Home / Diary Notes / Sense Kaleidoscopes – A Journey [Part 1]
Pic 1

Sense Kaleidoscopes – A Journey [Part 1]

There are always different ways to handle a problem that seems to be impossible to conquer. You can whine about it and complain that no one is doing anything to address the issue – not the community, not the government, not the people who are given the authority to help. Or you can keep quiet and let it be, firmly believing that since this problem does not affect you for the present moment, it is solely someone else’s problem and you can cheerfully ignore it. Or you can choose the hardest path – actually step up and try to solve this problem or failing that, to ameliorate it, so that in times to come there will be a real chance at achieving a viable solution.

Sense Kaleidoscopes was born out of the will to make a difference – to try and find a way to help children with autism develop viable work skills that can lead to their independent existence in society. Autism in India has never been properly recognized or understood. It is often confused with mental retardation. Autism is a complex disorder that affects 1 in 70 children and usually boys rather than girls. It is a spectrum disorder that manifests in widely differing ways so that one autistic child may have completely different symptoms from the next one. There are a few basic symptoms that one sees across the spectrum but the variations are seemingly endless. This is the single biggest challenge that one faces while dealing with autism – there is no one-size-fits-all solution that you can apply. The need to work individually with each child makes the existing centres and schools that deal with autism in Bangalore quite ineffective in bringing about change.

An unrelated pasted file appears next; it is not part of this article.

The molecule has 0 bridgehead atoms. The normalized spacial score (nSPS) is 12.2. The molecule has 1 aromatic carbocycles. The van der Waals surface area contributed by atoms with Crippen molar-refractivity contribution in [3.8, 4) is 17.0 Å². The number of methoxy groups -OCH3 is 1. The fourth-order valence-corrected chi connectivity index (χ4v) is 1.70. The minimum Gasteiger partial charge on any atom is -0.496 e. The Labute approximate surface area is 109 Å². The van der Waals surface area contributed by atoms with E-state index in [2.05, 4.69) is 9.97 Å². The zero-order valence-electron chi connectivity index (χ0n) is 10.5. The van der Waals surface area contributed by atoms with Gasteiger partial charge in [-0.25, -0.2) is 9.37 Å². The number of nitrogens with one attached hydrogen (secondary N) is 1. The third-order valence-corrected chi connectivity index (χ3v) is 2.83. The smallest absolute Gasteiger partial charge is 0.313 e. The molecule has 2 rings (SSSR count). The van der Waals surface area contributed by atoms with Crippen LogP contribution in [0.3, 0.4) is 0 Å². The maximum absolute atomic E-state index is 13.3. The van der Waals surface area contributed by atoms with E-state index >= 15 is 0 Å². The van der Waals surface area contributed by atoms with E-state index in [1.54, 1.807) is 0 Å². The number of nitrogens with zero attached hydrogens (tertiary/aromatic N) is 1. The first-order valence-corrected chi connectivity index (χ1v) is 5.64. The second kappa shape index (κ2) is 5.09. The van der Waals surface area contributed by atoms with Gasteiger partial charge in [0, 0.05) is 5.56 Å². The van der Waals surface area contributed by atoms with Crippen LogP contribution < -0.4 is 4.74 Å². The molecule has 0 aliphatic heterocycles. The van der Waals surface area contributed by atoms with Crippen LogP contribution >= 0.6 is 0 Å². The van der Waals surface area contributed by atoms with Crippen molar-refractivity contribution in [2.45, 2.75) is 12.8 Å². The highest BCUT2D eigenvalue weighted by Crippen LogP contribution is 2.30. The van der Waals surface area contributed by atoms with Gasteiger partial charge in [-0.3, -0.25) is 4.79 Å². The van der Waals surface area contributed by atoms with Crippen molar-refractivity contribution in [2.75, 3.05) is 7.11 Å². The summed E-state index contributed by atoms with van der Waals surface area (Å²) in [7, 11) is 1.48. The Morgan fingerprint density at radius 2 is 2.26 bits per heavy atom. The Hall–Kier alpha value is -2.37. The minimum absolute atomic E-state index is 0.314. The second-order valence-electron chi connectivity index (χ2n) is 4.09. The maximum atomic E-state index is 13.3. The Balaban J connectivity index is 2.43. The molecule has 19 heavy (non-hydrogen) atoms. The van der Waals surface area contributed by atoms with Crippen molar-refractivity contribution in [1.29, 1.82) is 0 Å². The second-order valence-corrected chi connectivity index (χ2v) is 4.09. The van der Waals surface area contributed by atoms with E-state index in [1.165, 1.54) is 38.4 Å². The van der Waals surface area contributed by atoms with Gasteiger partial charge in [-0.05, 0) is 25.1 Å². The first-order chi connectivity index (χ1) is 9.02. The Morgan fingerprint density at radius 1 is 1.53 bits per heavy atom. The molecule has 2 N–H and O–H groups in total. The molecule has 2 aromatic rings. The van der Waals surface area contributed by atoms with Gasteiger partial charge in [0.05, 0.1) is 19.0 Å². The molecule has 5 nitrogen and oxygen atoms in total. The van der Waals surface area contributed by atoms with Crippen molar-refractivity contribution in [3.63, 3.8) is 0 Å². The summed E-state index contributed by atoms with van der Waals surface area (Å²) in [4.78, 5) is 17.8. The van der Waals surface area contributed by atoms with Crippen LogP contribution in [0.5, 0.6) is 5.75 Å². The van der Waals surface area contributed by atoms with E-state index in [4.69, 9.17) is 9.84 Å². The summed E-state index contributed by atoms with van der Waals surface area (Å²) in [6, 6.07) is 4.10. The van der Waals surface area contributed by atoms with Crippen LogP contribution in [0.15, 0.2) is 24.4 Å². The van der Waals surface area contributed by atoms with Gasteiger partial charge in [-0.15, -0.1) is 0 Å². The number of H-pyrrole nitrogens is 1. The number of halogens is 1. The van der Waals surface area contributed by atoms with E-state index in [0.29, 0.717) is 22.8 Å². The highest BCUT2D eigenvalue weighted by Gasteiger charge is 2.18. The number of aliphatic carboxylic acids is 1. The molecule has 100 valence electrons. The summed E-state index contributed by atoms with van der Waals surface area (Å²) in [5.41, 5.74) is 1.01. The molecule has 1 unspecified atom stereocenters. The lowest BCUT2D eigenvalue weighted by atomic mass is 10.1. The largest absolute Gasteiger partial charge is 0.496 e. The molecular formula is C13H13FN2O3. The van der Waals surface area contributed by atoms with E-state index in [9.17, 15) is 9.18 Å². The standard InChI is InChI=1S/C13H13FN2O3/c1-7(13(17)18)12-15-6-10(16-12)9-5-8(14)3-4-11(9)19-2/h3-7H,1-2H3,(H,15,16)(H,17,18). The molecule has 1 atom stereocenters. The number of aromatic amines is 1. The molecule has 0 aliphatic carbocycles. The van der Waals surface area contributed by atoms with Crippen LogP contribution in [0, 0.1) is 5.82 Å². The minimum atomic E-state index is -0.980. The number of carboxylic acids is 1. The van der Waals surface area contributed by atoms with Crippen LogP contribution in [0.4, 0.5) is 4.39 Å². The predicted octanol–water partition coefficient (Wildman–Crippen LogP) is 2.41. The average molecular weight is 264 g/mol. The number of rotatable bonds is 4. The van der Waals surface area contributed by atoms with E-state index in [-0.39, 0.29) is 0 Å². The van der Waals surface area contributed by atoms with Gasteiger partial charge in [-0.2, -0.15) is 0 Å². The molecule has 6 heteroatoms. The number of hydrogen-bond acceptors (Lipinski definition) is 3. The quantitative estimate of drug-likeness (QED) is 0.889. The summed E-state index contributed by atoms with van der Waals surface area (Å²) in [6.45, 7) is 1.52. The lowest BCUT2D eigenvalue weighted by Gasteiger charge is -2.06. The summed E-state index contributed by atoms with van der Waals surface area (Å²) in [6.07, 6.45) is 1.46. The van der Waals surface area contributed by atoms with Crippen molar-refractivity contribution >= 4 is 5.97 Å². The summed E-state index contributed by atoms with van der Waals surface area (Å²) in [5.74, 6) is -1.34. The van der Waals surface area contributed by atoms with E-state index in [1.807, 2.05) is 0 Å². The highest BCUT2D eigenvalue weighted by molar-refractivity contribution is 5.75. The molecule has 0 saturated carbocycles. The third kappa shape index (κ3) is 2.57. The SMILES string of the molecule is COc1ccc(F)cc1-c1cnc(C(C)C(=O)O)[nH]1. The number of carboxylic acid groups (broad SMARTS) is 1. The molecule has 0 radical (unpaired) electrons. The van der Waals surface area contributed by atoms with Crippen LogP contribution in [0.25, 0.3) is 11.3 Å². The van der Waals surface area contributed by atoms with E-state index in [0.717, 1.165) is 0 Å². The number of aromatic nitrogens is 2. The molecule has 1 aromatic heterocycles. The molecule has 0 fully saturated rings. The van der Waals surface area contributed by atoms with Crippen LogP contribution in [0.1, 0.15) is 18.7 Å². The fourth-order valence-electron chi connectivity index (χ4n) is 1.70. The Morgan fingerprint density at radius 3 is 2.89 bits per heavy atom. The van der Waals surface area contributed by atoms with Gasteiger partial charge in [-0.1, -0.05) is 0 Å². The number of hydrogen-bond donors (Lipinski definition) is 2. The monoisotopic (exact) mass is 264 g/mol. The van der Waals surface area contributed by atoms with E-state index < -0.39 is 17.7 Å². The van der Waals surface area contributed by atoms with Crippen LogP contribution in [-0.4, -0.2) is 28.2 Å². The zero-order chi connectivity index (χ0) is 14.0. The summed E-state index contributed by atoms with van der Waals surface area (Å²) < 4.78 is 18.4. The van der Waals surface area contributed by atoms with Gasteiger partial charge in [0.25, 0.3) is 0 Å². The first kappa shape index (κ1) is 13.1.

A host of early intervention centres can be found in Bangalore but the number of places that offer to train the child after the age of twelve is negligible. There are vocational centres that club children and young adults affected with autism, cerebral palsy and mental retardation together and teach candle-making or agarbathi-rolling for instance. Very few centres focus on equipping the children on the autism spectrum with higher end skills like data entry or software testing. It is possible for autistic children to perform well in these fields as in many other. The inherent strengths of these children have never been utilized in the way they should be. The attention to detail, painstaking focus, excellent recall and extreme precision exhibited by many of these children make them perfect candidates for certain kinds of software jobs. Their process-oriented nature makes it easy for them to learn skills that can be taught in a step-by-step fashion. The increasing numbers of children that are diagnosed with autism makes it clear that if we do not have a plan to educate and integrate these children into the society and accept them into the community with open hearts, we will be faced with a generation of children whom we cannot help. Autism is here to stay – ignoring it will not make it disappear.

This then is why Akshayee Shetty and I (Anima Nair) decided to take this step and start what we hope to grow into a world class arts-based vocational centre for children and young adults on the autism spectrum. Sense Kaleidoscopes is our dream in progress. Our vision is to show the world how these children can grow and be productive. We hope for their eventual acceptance – we hope that more people will support them and their cause – we hope to one day bring these badly ignored children into the light and show the world their smile.

— Anima Nair

Leave a Reply

Your email address will not be published. Required fields are marked *

*